18th Mar 2018

French socialist woos Europe with new vision

  • Some 3,000 - mostly young - people showed up to see the socialist presidential candidate during his visit of Brussels.

Benoit Hamon, the Socialist Party’s contender in France's presidential race, visited Brussels on Tuesday (21 March) in a bid to promote his vision of Europe.

Speaking to 3,000 supporters who gathered in a downtown concert hall in the evening, Hamon said that he loved Europe, but feared for its future.

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  • "It's not enough to speak of European values, Erasmus or jaded industrial projects if we are to save Europe," Hamon said.

He added that the European project could not only base itself on emblematic projects such as the Erasmus student exchange programme or industrial initiatives, "which start to feel a bit jaded".

Europe could not be saved, either, by talk of European values. "It's important, but not enough”, he said.

"We have to be much more ambitious," he said, adding that the "status quo of austerity and free trade will lead to the dislocation of Europe in the mid and long term".


"I don't see how the programmes that have profited the rise of far-right nationalism everywhere in Europe, that would scrap public services, roll back workers rights and the welfare state, would prevent us from one day having Marine Le Pen as the president of France, " he said, referring to the French anti-EU and far-right presidential contender.

In another jibe at his opponents, he said that France should take more refugees among Europe's "crisis of solidarity with migrants", and backed wider use of humanitarian visas.

He spoke at length about Russia, noting that three candidates in the French presidential race - Marine Le Pen, Francois Fillon, and Jean-Luc Melenchon - were in favour of recognising Russia's annexation of Crimea from Ukraine.

He said that could open up a number of old border disputes in Europe.

"We should discuss with Russia, but we have never stopped to do that. And in order to discuss with [Russian leader Vladimir] Putin, there is need to use some good arguments: international legitimacy, the right of a country to be sovereign over its territory,” Hamon said.

“The Minsk agreement has to be followed”, he said, referring to an EU-brokered pact that obliged Russia to stop its war in east Ukraine.

’Poor Moliere’

Hamon also attacked Fillon, the centre-right candidate, for his support for the so-called Moliere clause.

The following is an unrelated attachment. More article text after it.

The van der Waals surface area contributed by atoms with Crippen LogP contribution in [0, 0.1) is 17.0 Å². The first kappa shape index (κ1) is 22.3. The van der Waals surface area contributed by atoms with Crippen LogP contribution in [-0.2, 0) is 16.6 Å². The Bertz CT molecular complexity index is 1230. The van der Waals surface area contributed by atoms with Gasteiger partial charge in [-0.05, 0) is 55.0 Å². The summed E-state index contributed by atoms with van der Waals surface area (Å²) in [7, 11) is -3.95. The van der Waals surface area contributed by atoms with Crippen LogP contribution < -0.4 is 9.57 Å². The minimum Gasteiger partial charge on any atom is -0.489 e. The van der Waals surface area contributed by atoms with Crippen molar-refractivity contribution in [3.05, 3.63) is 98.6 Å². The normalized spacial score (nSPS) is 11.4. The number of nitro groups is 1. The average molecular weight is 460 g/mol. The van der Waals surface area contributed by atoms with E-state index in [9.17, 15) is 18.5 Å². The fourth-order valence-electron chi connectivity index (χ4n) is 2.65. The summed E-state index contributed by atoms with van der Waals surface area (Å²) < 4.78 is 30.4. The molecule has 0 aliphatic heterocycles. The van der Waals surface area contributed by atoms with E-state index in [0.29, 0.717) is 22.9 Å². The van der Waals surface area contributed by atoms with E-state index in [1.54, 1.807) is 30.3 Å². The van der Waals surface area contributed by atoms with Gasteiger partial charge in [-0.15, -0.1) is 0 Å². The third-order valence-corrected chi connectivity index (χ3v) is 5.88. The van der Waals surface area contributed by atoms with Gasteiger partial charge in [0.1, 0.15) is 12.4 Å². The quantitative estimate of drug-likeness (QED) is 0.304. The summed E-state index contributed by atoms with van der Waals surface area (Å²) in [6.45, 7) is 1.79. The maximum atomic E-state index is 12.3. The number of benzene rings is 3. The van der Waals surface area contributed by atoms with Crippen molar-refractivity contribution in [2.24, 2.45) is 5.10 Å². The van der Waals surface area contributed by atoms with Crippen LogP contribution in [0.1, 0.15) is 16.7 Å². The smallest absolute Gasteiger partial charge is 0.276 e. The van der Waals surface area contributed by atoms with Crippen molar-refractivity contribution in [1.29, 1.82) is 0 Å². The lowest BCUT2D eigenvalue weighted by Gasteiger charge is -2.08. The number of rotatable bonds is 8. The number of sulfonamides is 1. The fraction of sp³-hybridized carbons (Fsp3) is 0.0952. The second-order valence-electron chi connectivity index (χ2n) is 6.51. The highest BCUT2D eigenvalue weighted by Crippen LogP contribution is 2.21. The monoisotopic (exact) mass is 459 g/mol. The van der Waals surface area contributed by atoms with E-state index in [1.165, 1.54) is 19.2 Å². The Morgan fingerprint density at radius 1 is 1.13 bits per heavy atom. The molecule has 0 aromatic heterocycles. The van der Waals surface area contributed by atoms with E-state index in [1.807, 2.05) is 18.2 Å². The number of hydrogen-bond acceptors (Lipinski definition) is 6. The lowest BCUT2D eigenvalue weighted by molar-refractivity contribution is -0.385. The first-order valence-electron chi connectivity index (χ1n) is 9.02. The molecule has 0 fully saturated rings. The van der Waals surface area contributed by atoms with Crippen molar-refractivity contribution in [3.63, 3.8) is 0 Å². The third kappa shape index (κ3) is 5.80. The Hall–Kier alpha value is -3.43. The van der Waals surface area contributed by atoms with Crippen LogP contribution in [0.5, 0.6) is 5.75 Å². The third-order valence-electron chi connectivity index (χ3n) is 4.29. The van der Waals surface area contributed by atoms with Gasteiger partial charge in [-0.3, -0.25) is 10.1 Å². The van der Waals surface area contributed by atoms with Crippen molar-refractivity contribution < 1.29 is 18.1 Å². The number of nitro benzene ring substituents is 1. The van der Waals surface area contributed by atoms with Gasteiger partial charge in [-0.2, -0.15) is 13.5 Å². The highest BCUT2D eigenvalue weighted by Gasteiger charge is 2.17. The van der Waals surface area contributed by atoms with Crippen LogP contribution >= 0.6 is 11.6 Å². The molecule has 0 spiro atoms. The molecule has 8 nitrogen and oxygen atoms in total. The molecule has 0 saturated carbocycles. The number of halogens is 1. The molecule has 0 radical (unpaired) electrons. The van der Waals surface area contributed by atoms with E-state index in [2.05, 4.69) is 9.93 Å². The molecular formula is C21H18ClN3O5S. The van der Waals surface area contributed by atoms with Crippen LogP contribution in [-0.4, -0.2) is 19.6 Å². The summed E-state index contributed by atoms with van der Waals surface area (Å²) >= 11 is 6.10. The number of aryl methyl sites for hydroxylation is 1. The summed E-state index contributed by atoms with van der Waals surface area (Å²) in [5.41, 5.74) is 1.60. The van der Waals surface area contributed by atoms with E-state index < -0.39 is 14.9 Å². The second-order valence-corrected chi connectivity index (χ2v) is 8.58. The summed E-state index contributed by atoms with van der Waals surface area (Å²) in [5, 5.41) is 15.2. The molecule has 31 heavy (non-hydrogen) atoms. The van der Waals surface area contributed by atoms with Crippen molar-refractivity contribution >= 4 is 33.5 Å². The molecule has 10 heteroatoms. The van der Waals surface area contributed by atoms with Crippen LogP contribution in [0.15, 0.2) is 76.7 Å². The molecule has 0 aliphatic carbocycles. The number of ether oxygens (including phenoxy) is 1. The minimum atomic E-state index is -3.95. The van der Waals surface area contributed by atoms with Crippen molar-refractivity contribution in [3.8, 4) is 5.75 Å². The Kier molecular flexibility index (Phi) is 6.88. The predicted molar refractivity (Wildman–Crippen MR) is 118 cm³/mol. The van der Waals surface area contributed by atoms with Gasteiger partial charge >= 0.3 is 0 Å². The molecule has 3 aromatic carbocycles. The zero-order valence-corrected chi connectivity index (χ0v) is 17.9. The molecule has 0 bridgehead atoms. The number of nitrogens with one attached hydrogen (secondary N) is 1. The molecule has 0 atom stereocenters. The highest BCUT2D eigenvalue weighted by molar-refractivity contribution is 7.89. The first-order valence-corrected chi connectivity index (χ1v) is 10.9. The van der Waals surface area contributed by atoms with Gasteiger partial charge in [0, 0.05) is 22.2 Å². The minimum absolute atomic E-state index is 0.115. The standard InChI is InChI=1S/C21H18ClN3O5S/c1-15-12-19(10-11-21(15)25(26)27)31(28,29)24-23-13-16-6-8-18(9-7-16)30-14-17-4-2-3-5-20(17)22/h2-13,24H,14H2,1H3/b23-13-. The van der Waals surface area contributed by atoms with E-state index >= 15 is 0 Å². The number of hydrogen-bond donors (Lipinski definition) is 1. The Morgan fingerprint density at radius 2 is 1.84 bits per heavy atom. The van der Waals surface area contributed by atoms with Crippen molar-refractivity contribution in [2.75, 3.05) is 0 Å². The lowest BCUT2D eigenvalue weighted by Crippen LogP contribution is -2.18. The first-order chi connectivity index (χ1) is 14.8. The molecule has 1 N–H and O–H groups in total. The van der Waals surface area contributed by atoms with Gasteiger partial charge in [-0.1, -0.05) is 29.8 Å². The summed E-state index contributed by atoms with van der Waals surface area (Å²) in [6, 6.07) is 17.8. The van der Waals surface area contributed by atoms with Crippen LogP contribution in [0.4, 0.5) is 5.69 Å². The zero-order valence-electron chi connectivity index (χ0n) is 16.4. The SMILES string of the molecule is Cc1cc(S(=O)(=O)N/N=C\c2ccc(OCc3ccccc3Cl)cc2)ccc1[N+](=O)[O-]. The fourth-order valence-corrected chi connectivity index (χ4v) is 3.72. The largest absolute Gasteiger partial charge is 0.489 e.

The Moliere clause is a rule imposed by some local governments in France which flies in the face of EU free movement by saying that construction workers on public projects must speak French for safety reasons.

Hamon's own socialist colleagues from Centre-Val de Loire, a French administrative region, have backed the rule.

But Hamon called it a discriminatory measure against Polish and other workers, and implored politicians to leave "poor Moliere" out of what he called a borderline racist measure.

"Better call it the Tartuffe clause,” he said, by reference to the charlatan hero of a Moliere plays.


Hamon's rally was backed up by Elio Di Rupo, the former socialist prime minister of Belgium, and Thomas Piketty, the French star economist whose book, Capital in the 21st Century, has sold more than 2.5 million copies worldwide.

Piketty told the audience he had teamed up with Hamon because of his views on Europe.

"Others say they are the European candidate, but Hamon is the only pro-European candidate," he said, referring to Hamon's liberal rival Emmanuel Macron.

The economist and his wife, the economist Julia Cage, have been working together with Hamon on a Treaty on the democratisation of the governance of the euro area, or "T-dem".

The 12-page pamphlet calls for the establishment of a parliamentary assembly for the eurozone, in which 80 percent of the seats are filled by national MPs and the remaining share by MEPs.

"This would give democratic legitimacy to eurozone governance and allow it to stop austerity policies in Europe," said Piketty.

He added that it was the most detailed proposal for Europe of any presidential candidate's campaign. He also said France was punching below its weight in the EU.

"France likes to complain, but it's more constructive to put a proposal on the table. It would be difficult for EU leaders to caricature that France is complaining, but lacks an alternative governance model for how to make Europe more social and democratic," he said, drawing applause.

German support

Hamon was the first of France's 11 presidential-hopeful to take his campaign to Brussels.

Earlier in the day, he met with the president of the European Commission, Jean-Claude Juncker; the commissioner for economic affairs, French socialist Pierre Moscovici; as well as left and Green euro-deputies.

Afterwards, he told journalists his proposals were not seen favourably by the EU executive.

Earlier in March, Moscovici wrote to Hamon to say that EU leaders would never back his proposals.

But the French socialist, who hails from the left-wing fringe of his party, suggested that this would be to his political advantage.

"I didn't make my proposals to please the commission," he said.

He was hopeful Germany could be convinced to support the proposal.

"I'm being told that the Germans don't want this, but Germany is not a homogeneous bloc. There is also an internal, democratic discussion within the country," Hamon said.

He said he would seek the endorsement of German socialist chief Martin Schulz, the former president of the European Parliament who was elected party leader of the German Social-Democratic Party (SPD)last Sunday.

Hamon said he "wasn't surprised" that the dethroned SDP leader Sigmar Gabriel had endorsed Macron, and hoped for better relations with Schulz.

"Schulz wants to construct a left-wing majority [in Europe],” he said.

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